A woman was killed Tuesday when a Southwest Airlines' engine failed, causing the passenger's window to break and forcing the flight to make an emergency landing.
Jennifer Riordan, of Albuquerque, New Mexico, was reportedly partially sucked out of the plane, though officials have not confirmed the report from Reports from NBC 10 Philadelphia. The plane, which was heading to Dallas from New York City, made the emergency landing in Philadelphia.
Eric Zilbert, a passenger on the plane, told NBC 10 that "several heroic gentlemen" pulled Riordan, covered in blood, back into the plane and performed CPR.
Wells Fargo confirmed Riordan's death and is expected to release a statement.
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Philadelphia Fire Department Commissioner Adam Thiel said seven other passengers were treated for minor injuries, but none were taken to the hospital. He added that there was a fuel leak and a small fire when firefighters arrived at the scene.
According to NBC 10 Philadelphia, a piece of engine from the Boeing 737 flew into a window and broke it, causing the jet to depressurize. The father of one of the passengers, Todd Baur, told NBC 10 that a woman was partially drawn out of the plane before being pulled back in by other passengers.
Robert Sumwalt, chairman of the National Transportation Safety Board, said the death marks the first passenger fatality on a U.S. carrier since 2009, according to The Washington Post.
Southwest, headquartered in Dallas, said in a statement Tuesday afternoon that it was "gathering more information" about the incident. No officials from the airline were present at a later briefing from city officials.
In a video, Southwest CEO Gary Kelly said the company was "deeply saddened" by the incident.
A passenger on the flight, Marty Martinez, posted a Facebook Live video showing part of the emergency landing.
"Something is wrong with our plane! It appears we are going down! Emergency landing!! Southwest flight from NYC to Dallas!!" he wrote. In the video, Martinez is wearing an oxygen mask.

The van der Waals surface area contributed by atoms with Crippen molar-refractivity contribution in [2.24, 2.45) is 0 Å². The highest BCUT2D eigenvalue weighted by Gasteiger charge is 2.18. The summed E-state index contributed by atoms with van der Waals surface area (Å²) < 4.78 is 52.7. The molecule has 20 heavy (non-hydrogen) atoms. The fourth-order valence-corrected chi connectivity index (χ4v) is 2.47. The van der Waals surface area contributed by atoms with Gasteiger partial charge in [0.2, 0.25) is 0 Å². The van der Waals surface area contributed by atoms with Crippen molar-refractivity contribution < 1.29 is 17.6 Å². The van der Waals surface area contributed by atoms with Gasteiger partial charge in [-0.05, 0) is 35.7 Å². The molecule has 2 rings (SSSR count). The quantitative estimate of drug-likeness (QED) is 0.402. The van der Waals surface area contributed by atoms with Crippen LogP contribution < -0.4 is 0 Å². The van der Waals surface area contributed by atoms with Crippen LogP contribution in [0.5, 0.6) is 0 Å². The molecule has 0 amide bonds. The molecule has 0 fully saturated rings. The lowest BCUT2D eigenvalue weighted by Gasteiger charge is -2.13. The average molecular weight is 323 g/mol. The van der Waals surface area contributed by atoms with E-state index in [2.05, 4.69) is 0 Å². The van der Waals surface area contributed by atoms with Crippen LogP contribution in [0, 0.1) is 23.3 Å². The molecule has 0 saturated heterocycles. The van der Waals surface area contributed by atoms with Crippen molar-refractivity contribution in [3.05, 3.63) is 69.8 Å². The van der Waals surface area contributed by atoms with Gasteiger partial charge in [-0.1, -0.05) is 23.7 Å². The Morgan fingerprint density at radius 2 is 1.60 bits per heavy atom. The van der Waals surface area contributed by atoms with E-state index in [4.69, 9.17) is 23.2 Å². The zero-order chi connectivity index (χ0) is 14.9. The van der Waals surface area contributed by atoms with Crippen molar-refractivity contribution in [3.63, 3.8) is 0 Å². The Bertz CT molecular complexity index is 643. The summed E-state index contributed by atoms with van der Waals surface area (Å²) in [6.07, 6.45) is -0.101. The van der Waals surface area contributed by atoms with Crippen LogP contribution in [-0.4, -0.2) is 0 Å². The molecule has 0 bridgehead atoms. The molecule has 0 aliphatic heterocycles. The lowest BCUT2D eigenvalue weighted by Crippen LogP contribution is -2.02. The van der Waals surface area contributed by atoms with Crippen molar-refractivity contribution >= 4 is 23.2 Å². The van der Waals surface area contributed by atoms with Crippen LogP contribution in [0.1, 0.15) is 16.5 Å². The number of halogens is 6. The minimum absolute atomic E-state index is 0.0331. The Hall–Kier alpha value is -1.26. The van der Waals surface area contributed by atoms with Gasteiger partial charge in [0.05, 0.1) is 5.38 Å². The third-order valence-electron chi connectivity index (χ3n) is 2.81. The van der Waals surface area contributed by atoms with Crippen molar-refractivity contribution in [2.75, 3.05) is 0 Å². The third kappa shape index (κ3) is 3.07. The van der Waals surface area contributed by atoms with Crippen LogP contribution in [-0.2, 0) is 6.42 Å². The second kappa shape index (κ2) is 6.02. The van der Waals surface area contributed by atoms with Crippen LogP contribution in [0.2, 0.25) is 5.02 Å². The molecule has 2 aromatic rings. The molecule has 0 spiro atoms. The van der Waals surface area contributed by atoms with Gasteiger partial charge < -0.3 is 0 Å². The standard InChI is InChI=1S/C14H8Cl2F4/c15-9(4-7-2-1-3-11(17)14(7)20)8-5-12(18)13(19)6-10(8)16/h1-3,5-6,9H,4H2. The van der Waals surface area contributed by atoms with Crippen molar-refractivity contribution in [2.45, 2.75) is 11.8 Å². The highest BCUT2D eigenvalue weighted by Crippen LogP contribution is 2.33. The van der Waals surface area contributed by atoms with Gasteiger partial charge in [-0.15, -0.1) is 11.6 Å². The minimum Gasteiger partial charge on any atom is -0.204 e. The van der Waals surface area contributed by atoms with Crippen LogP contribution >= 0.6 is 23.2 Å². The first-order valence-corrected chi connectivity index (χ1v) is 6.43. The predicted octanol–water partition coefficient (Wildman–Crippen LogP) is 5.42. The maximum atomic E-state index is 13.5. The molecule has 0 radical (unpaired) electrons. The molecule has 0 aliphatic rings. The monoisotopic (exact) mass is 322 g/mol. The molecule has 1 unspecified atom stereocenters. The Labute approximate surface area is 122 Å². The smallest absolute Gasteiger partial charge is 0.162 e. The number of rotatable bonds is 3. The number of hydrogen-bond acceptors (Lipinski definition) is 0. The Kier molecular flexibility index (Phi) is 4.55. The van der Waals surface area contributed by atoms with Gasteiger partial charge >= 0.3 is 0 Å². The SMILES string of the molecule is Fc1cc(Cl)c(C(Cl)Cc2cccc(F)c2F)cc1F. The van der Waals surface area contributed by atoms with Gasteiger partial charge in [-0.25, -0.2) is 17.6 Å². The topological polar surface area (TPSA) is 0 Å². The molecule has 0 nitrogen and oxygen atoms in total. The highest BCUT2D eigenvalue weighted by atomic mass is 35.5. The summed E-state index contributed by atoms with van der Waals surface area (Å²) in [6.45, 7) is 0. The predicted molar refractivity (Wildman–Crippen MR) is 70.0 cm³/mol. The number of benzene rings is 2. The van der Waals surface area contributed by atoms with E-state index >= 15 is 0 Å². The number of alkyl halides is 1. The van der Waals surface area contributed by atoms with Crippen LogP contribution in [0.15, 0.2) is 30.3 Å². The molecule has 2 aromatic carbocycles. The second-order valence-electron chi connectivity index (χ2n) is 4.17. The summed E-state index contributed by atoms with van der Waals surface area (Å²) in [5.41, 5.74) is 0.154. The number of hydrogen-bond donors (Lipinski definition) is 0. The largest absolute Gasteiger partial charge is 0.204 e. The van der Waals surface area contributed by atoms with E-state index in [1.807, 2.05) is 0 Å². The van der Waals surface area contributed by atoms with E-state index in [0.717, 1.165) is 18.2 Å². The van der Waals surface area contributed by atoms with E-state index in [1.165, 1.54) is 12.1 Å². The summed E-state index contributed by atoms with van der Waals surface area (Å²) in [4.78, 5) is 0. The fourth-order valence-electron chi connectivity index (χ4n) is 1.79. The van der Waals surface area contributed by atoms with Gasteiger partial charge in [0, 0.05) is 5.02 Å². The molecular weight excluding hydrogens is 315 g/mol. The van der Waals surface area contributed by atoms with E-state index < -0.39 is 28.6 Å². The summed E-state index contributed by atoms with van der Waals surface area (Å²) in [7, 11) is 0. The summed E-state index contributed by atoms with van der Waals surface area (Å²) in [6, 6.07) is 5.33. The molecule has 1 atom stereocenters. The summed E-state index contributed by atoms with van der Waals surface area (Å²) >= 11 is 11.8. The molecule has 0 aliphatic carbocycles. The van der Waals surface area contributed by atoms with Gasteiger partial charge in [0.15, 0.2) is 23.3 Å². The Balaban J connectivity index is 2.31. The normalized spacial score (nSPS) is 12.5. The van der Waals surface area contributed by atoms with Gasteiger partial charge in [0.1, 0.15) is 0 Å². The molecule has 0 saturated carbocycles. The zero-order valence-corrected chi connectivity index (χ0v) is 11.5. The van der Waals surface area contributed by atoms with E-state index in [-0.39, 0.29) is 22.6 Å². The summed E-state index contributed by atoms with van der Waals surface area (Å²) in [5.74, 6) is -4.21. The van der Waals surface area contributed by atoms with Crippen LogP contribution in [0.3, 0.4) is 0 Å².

Martinez also posted photos of the damaged plane on Facebook. He said in the post that the explosion injured a woman sitting in the seat next to the broken window, but he wasn't sure of her condition.
Passenger Amanda Bourman said she saw emergency medical workers using a defibrillator to help a woman who was taken off the plane after it landed. The woman's condition wasn't immediately known.
The New York resident said she was seated near the back of the plane and was asleep when she heard a loud noise. She said the plane was fairly quiet because everyone was wearing an oxygen mask, while some passengers were in tears and others shouted words of encouragement.
National Transportation Safety Board investigators said one of the engine's fan blades broke off from the hub during the flight. The NTSB said it was sending a team to investigate.
Southwest said there were 143 passengers and five crew members on board the Boeing 737, which was headed from New York's LaGuardia Airport to Dallas' Love Field. Most passengers walked off the plane onto the tarmac at the airport after landing around 11:20 a.m.
News helicopter footage showed damage to the left engine and the tarmac covered with firefighting foam, although there were no signs of flames or smoke.
Southwest has about 700 planes, all of them 737s, including more than 500 737-700s like the one involved in Tuesday's emergency landing. The Boeing 737 is the best-selling jetliner in the world and has a good safety record.
John Goglia, a former NTSB member, said investigators will take the Southwest engine apart to understand what happened and will look at maintenance records for the engine.
"There's a ring around the engine that's meant to contain the engine pieces when this happens," Goglia said. "In this case it didn't. That's going to be a big focal point for the NTSB — why didn't (the ring) do its job?"
Goglia said the Boeing 737 is a safe plane but engine failures occur from time to time.
"We're pushing the engines to produce as much power as possible," he said. "We're right on the edge. Sometimes they fail, and that's why the containment ring is there."
The engine failure was reminiscent of a similar event on a Southwest Boeing 737-700 jet in August 2016 as it flew from New Orleans to Orlando, Florida. Shrapnel from the engine left a 5-by-16 inch hole just above the wing. Passenger oxygen masks dropped from the ceiling. Pilots landed the plane safely in Pensacola, Florida.
Information from The Associated Press was used in this report.